By James Wallace Harris, Tuesday, June 7, 2016
Every month thousands of books are published but few find readers, even on a planet of seven billion people. The sad fact is most hardbacks are 1st editions, and never get another. Millions of writers have struggled to create their masterpiece, only to have them disappear to indifference. Books go begging to be reviewed, so I find any effort to promote books a good thing.
Literary Hub, a site previously unknown to me, began a feature called Book Marks, which rates books by collecting book reviews and statistically processing the total. This immediately brings to mind Rotten Tomatoes for movies. Book Marks gives books a letter grade, and the few books they now list, have mostly high grades. I don’t know if this grade inflation is due to starting their business with buzz-worthy books, or if most books today actually get good reviews. Personally, I hate to review books by giving them a rating because I feel bad telling writers they have ugly babies, so I can imagine the later being the case.
I wish Book Marks followed Rotten Tomatoes and gave a percentage rating based on total positive reviews. Rotten Tomatoes claim they judge the overall slant of a review to decide. However, most of these books have very few reviews, so one with two positive and one negative would receive a 66% rating in a percentage system, and that would be deceptive. At Rotten Tomatoes they generally have over a hundred reviews for most popular movies. One way to solve this problem would be to require only books that have at least ten reviews to get listed. But that causes other problems.
Publishing tends to be a winner take all enterprise. In other words, a few books succeed while most don’t. Book Marks is starting off by promoting books that are already getting major promotion. Their system is inherently biased against those books that are getting the least attention. But I can’t criticize Book Marks for their efforts. Like I said, any book promotion is a good thing.
This however makes me wonder how to create a better system? I feel sorry for authors who can’t find readers for their books, especially after a great self-promotion effort, or even writing an unrecognized masterpiece. Let’s be honest. All us bookworms have too much to read. We have more A+ novels on our TBR piles than we can finish in a decade. So why consider an A- book, or for some insane reason, a C+? See where the school grade system breaks down?
Readers don’t have a problem finding great books – our problem is finding more time to read. The problem at hand is writers finding readers. One solution: create more bookworms! But with PlayStations and VR that’s not likely. Efforts like Book Marks will actually further promote winners over losers. Statistical efforts to improve book reviewing will help the limited pool of readers find the most popular books, causing a larger percentage of books to be ostracized. Book Marks is only making the process more efficient. That sounds harsh, even cruel, but then does every book written deserve to be read?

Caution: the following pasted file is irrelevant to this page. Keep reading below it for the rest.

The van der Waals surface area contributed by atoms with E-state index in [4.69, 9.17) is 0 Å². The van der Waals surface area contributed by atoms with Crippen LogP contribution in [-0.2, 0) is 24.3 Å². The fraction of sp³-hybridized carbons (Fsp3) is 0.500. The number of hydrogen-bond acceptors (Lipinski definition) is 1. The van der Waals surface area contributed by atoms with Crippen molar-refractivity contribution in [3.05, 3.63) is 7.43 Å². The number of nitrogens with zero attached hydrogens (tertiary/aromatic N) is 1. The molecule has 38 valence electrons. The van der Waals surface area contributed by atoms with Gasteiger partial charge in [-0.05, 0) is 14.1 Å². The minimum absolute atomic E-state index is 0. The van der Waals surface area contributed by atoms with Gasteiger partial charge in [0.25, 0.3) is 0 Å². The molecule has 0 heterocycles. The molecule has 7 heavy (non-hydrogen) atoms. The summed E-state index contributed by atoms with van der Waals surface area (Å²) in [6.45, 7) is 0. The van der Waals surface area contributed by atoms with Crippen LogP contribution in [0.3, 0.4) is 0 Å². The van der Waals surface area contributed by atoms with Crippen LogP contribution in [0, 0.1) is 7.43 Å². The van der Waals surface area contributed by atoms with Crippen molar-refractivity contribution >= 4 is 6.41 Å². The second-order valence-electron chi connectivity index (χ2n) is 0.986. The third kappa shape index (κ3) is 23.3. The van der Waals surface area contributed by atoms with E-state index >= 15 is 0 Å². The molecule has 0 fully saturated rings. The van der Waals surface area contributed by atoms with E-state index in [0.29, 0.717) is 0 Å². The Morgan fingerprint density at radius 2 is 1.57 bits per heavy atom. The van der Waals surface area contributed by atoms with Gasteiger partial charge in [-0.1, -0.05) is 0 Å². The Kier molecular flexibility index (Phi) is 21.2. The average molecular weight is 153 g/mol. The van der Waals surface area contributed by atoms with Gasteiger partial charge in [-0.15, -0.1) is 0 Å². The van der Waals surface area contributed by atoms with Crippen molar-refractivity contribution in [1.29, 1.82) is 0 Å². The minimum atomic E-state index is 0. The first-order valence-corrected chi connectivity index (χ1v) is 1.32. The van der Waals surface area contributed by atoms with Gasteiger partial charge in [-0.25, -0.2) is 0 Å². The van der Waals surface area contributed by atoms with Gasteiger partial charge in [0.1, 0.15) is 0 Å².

I assume there’s a large percentage of books published that are well worth reading if only they could find the right reader. And since falling in love with a book is so subjective, I’m not sure any rating system is valid. What we need are systems where readers can fill out a profile, like a dating service, of what they are in the mood to read, and that system locate all the books that fit that mood. That could alleviate the problem of everyone wanting to read the most popular books, and spread readers out, giving more books a chance to succeed.
Such a system would have a side-effect that some authors might not want. More books would become moderately successful at the cost of other books being huge bestsellers. For example, a million readers who would have all bought a blockbuster would instead buy one hundred different books selling ten thousand copies each.
Currently, bloggers spend huge amounts of time reviewing, listing and writing about books. This is the new digital word-of-mouth. Many of us consciously choose to write about books that haven’t gotten attention, and that helps more books get noticed. But we also end up writing about the same popular books. It’s just natural to want to read and discuss books that everyone is reading. One way to promote books that aren’t getting attention is to mention them when reviewing bestsellers. Let the unknown titles draft on the success of hits.
And I think that’s what Book Marks needs to do to improve their service. Mix in more books and find ways to group them into themes. Personally, I don’t like the grading system, but I bet their readers do. I would recommend not grading a book until it’s gotten ten reviews to be statistically valid. Since Book Marks are copying Rotten Tomatoes they should work quickly to up the number of sites they monitor for reviews, and aim to get close to twenty reviews. Books will never be reviewed like movies and get hundreds of reviews, but if Book Marks wants to use such a comparison system, the more reviews the better. Plus, if they used more review sites, it will promote those sites, and thus promote book reviewing in general.
4 thoughts on “A Rotten Tomatoes for Books?”
“Readers don’t have a problem finding great books.” I actually do have a problem finding great books, but then my literary tastes are probably not the norm. I’m picky about most things (movies, food, etc., etc.). I sometimes envy those with broader tastes.
Daniel, I would think even with narrow tastes, there should still be plenty of books worth reading. I guess the problem is finding them. Do you think Book Marks’ techniques will help you?
I’m not sure- I actually have a long to-read list. So maybe lack of time is the real culprit… If only I didn’t need to sleep.
Very good points.